[TV] Travel Channel Names the “Travel’s Best” Halloween Attractions for 2013

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In celebration of the Halloween season, Travel Channel names the “Travel’s Best” Halloween Attractions for 2013. WARNING: These are not for the faint of heart!

The 2013 “Travel’s Best” Halloween Attractions expert panelists include: Scott Cummins (Artist & Pro Pumpkin Carver); Elvira (Mistress of the Dark); Nick Groff (Paranormal Investigator, “Ghost Adventures”); Ed and Marsha Edmunds (Owners of Distortions Unlimited, “Making Monsters”); and Aaron Sagers (Geek Culture & Paranormal Expert).

“Travel’s Best” Halloween Attractions for 2013 (in alphabetical order by state):

Knott’s Scary Farm (Buena Park, California)
In late fall, Southern California’s Knott’s Berry Farm morphs into Knott’s Scary Farm, one of the most-attended Halloween attractions in the world. In addition to such heart-stopping rides as “GhostRider” and elaborately-themed mazes including the brand new “Trapped: The New Experiment,” Knott’s Scary Farm showcases six sinister live shows including Elvira’s Sinema Séance – all of which add up to the ultimate horror experience!

Disney’s Haunted Mansion (Anaheim, California & Orlando, Florida)
With its beautiful sets and wonderful illusions, Disney’s Haunted Mansion is a classic family attraction. Whether visiting Disneyland in Anaheim, CA or Magic Kingdom in Orlando, FL, travelers experience Halloween year-round. The mansion is fun and spooky, but not so scary for children to enjoy.

Spooky Empire’s Ultimate Horror Weekend (Orlando, Florida)
Spooky Empire is a horror convention that takes place in Orlando, FL every October. With the likelihood of being surrounded by such horror icons as George A. Romero, John Carpenter, Robert Englund, Kane Hodder, Bruce Campbell and Elvira, the convention can feel like a three-day Halloween party full of treats.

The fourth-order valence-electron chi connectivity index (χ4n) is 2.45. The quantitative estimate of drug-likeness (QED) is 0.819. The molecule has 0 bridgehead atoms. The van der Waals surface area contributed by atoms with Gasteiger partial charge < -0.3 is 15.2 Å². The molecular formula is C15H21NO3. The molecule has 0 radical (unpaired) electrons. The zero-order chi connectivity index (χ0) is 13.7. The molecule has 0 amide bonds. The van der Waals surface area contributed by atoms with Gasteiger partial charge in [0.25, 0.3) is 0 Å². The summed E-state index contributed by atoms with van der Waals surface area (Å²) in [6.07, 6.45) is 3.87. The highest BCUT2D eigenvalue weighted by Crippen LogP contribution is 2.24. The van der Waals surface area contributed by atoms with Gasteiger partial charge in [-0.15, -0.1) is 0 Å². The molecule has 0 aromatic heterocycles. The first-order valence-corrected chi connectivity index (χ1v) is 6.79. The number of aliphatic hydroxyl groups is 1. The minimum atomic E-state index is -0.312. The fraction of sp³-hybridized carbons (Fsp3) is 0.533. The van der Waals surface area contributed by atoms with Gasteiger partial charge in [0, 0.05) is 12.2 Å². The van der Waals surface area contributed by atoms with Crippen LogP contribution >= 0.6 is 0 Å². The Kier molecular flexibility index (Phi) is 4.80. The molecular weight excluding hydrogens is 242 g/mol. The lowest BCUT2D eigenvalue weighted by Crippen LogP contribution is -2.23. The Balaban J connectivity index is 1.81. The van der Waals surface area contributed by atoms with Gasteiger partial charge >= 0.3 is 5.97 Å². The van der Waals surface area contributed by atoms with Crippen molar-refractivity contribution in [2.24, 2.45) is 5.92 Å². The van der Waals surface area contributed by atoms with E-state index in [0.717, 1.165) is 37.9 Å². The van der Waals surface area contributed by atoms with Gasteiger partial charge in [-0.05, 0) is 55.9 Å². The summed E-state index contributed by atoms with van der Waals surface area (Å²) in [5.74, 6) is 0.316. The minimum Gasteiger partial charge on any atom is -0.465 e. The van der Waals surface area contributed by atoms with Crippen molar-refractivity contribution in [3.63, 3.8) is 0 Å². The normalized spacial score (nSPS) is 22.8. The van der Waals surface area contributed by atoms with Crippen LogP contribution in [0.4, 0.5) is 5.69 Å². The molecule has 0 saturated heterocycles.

Markoff’s Haunted Forest (Calleva Farm in Dickerson, Maryland)
Ask anyone in the Washington, D.C. area for a Halloween pick, and they will be directed to Markoff’s Haunted Forest, where visitors have been enjoying thrills for over 20 years. Haunted hayrides, zombie hunts and a walk through the “Not-So-Fun House Maze” are just a few ways the creepy adventure will unfold.

Salem Haunted Happenings (Salem, Massachusetts)
Salem’s notorious history is an indescribably tangible addition to any one of the town’s attractions for history and Halloween enthusiasts alike. The Halloween spirit ramps up as the date nears with everything from Count Orlok’s Nightmare Gallery to tours of the Salem Witch Museum.

Twin Cities’ Zombie Pub Crawl (Minneapolis-St. Paul, Minnesota)
Whether it’s to support a charitable cause or simply for fun, zombie crawls are organized for the public to dress as zombies and gather together. There are zombie crawls held all over America. The largest one in 2012 was held in the Twin Cities with an estimated 30,000 in attendance, making it the largest gathering of zombies according to Guinness World Records.

KC West Bottoms Haunted Houses (Kansas City, Missouri)
The West Bottoms area is made up of several late 19th-century buildings that were seemingly made to be haunted houses! This “village of the damned” has four epic haunts: The Beast, The Chambers of Edgar Allan Poe, The Edge of Hell and Macabre Cinema. Added attractions include the world’s largest python and two terrifying multi-story “slides to hell.”

The Haunting of Lemp Brewery (St. Louis, Missouri)
The 100th episode of “Ghost Adventures” was filmed around Lemp Brewery in St. Louis. The building alone is considered quite creepy, and now that a haunted attraction has been built inside, it’s an absolute must-see.

Spooky World Presents Nightmare New England (Litchfield, New Hampshire)
There are a variety of haunted attractions offered at Spooky World with activities for all ages. One popular offering for visitors is shooting zombies with paintball guns.

Eastern State Penitentiary – Terror Behind the Walls (Philadelphia, Pennsylvania)
The abandoned Eastern State Penitentiary is one of the most well-known haunted locations in the country, and for six weeks every fall, “Terror Behind the Walls” transforms the prison into a massive haunted house. For the first time in the event’s history, visitors will be confronted with a critical decision: should they explore the prison and watch the action, or should they mark themselves to truly interact with the denizens of the cellblocks? Those who opt in for true interactivity may be grabbed, held back, sent into hidden passageways, removed from their group and even occasionally incorporated into the show.